Electronic Thesis and Dissertation Repository

Degree

Master of Science

Program

Psychology

Supervisor

Dr. Donald H. Saklofske

Abstract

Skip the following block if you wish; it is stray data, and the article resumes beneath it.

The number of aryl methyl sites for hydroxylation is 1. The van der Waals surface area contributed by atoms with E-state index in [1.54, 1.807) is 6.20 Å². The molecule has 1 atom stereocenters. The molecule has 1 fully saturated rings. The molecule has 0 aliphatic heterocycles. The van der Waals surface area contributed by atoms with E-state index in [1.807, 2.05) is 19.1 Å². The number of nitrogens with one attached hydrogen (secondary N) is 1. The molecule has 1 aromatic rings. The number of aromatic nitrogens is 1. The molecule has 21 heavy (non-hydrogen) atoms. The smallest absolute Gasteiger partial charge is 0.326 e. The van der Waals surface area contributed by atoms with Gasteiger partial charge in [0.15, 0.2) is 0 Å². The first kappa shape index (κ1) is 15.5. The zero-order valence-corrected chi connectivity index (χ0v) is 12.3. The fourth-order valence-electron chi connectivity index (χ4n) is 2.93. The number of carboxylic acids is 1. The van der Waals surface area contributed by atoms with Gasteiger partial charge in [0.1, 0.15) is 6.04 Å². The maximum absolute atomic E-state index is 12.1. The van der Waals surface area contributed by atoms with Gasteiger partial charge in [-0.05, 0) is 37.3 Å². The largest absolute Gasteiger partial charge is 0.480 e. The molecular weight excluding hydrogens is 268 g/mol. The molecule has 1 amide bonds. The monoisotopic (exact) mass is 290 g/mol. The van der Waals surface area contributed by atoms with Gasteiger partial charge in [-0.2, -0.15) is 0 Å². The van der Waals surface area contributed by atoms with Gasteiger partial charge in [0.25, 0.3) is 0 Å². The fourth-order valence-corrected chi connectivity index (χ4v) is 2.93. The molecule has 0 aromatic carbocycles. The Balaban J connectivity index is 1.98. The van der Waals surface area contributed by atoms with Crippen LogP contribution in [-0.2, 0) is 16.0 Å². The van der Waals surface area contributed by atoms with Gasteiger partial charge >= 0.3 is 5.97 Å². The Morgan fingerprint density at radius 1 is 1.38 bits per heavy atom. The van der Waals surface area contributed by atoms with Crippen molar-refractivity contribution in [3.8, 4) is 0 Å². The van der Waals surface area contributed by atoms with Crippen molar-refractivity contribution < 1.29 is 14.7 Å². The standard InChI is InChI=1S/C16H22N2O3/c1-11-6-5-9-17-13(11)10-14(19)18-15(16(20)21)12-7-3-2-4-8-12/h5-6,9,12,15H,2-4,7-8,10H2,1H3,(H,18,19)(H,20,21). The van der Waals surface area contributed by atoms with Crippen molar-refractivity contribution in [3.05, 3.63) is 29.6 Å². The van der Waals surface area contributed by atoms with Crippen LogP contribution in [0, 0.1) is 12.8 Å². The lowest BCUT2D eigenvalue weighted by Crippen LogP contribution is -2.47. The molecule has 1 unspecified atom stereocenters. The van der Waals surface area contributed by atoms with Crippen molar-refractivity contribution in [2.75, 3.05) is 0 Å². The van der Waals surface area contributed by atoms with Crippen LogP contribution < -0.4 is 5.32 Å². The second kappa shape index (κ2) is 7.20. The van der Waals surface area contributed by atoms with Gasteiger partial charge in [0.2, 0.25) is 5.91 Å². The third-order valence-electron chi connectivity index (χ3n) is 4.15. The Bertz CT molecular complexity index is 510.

Perfectionism is a multidimensional personality trait encompassing two higher-order dimensions: perfectionistic strivings and perfectionistic concerns. People high in perfectionistic strivings rigidly and ceaselessly demand perfection of the self and hold unrealistically high personal standards. People high in perfectionistic concerns have overly negative reactions to perceived failures, nagging self-doubts, and excessive concerns over other’s expectations. Research suggests perfectionistic strivings are predominantly associated with positive psychological outcomes, whereas perfectionistic concerns are predominantly associated with negative psychological outcomes. Theory suggests differences in personal resiliency may account for the divergent psychological outcomes associated with perfectionistic strivings and perfectionistic concerns. However, this contention has yet to be tested. It is currently unclear which perfectionism dimensions, if any, are uniquely associated with personal resiliency. The present study addresses this gap in knowledge. Perfectionistic strivings and perfectionistic concerns were hypothesized to correlate significantly with personal resiliency. In addition, personal resiliency was hypothesized to mediate the link between perfectionism dimensions and psychological outcomes. A sample of 425 undergraduates completed measures of perfectionistic strivings, perfectionistic concerns, personal resiliency, negative emotionality, positive affect, negative affect, life satisfaction, and coping strategies. All hypotheses were supported. Personal resiliency appears to mediate the relationship between perfectionism dimensions and both positive and negative psychological outcomes.


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